#224: CSRF protection framework
This PLIP contains two parts: infrastructure to Plone to manage site-wide secrets that can be used for various purposes and adding a system to authenticate form posts, prevent abuse from attackers.
- Proposed by
- Wichert Akkerman
- Proposal type
- User interface, Architecture
- Assigned to release
A common problem with web application is Cross Site Request Forgery (CSRF). This is an attack method where an attacker tricks a victims web browser into submitting a HTTP request, controller by the attacker, to another site. If the victim has an open session on that site attackers can use this to make arbitrary changes on that site. Common attacks involve changing a users email address or using admin privileges to make other security-sensitive changes.
This PLIP describes new infrastructure for Plone which provides a simple method to protect against CSRF attacks.
We assume that Plone is free from other cross-site scripting (XSS) problems and attackers are not able to see network traffic from the victim to the Plone site. If either of those is not true an attacker will be able to grab a valid authenticator from Plone and use that in an attack.
Since both XSS problems and raw network access also provide other, possibly more serious, attack vectors this is considered to be an acceptable assumption.
CSRF attacks rely on three factors:
- if a victim has a valid login session based on cookies on a website any requests being triggered by an attacker will be able to use that session. Cookies are the standard mechanism to manage login sessions: without them every request would need to perform special session handling in its URL or use HTTP POST requests.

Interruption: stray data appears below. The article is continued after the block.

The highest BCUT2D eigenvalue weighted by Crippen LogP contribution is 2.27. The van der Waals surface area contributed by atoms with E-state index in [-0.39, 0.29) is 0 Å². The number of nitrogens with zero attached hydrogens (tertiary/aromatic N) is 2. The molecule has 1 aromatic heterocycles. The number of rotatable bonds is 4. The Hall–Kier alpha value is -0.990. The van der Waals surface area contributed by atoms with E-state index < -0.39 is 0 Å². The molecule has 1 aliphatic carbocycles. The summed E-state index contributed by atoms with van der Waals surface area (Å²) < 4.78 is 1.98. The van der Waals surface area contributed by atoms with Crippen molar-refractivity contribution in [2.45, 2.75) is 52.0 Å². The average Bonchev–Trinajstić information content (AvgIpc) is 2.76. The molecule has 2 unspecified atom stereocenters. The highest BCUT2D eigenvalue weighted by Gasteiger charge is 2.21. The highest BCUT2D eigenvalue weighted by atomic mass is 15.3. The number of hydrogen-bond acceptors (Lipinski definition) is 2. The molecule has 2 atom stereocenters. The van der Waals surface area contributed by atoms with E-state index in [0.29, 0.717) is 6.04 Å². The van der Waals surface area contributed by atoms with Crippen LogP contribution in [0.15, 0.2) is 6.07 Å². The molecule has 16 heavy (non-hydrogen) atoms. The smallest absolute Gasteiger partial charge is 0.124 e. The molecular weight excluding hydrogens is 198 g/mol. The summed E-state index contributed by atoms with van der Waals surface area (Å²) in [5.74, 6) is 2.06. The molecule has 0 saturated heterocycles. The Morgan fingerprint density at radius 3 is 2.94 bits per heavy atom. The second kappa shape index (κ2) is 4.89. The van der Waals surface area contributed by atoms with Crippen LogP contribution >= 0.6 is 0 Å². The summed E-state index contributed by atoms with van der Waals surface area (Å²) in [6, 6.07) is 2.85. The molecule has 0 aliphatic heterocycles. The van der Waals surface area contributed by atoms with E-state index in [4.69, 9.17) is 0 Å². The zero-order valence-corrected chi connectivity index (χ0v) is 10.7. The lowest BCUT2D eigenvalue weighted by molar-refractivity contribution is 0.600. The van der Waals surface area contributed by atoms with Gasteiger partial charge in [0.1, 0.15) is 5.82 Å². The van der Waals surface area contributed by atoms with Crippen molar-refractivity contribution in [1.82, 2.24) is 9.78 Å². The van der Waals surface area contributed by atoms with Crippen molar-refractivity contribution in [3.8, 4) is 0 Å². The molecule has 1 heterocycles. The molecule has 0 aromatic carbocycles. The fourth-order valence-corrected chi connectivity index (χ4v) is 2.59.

- an attacker has to know the exact HTTP request that needs to be used in advance.
The first two are facts of life and can not be changed. Luckily there are ways to protect sites against the last factor: by embedding an authenticator in requests which an attacker can not predict we can verify if the request is valid.
This PLIP contains two parts: a keyring/secret manager, and a framework to add authenticators to forms which can be used to protect against CSRF attacks.
The framework consists of two parts:
- This provides a persistent utility which manages one or more keyrings with secrets. These secrets can be used to generate things such as authenticators or session identifiers. plone.session uses a similar system to manage the secrets it needs for session identifiers, and its implementation can be reused for plone.keyring.
This package uses the secrets managed by plone.keyring to generate authenticators for forms and provides a few simple methods developers can use to authenticate a request.
This package is intended to be a central location for various security mechanisms, hence its generic name.
The authenticators used by plone.app.protect will be based on two items: the current secret from the system keyring as stored in plone.keyring and the userid of the current user (which will be the string 'Anonymous User' for anonymous users). Since an attacker can not known the secret and can only guess at the userid this produces an authenticator that is secure. For extra security the keyring can be rotated periodically, invalidating older authenticators.
There are no known risks. There is very little migration needed: two new packages need to be added to the Plone instance and the persistent utility from plone.keyring needs to be instantiated.
All existing forms will continue to work. In order to use the newly available protection they can be modified by a single line of TAL in the template and a single line of python in the backend code.
The implementation of plone.keyring is complete.
plone.app.protect is fully functioning and has tests and documentation. A user interface to manage keyrings as well as a system to automatically rotate keyrings is highly desirable.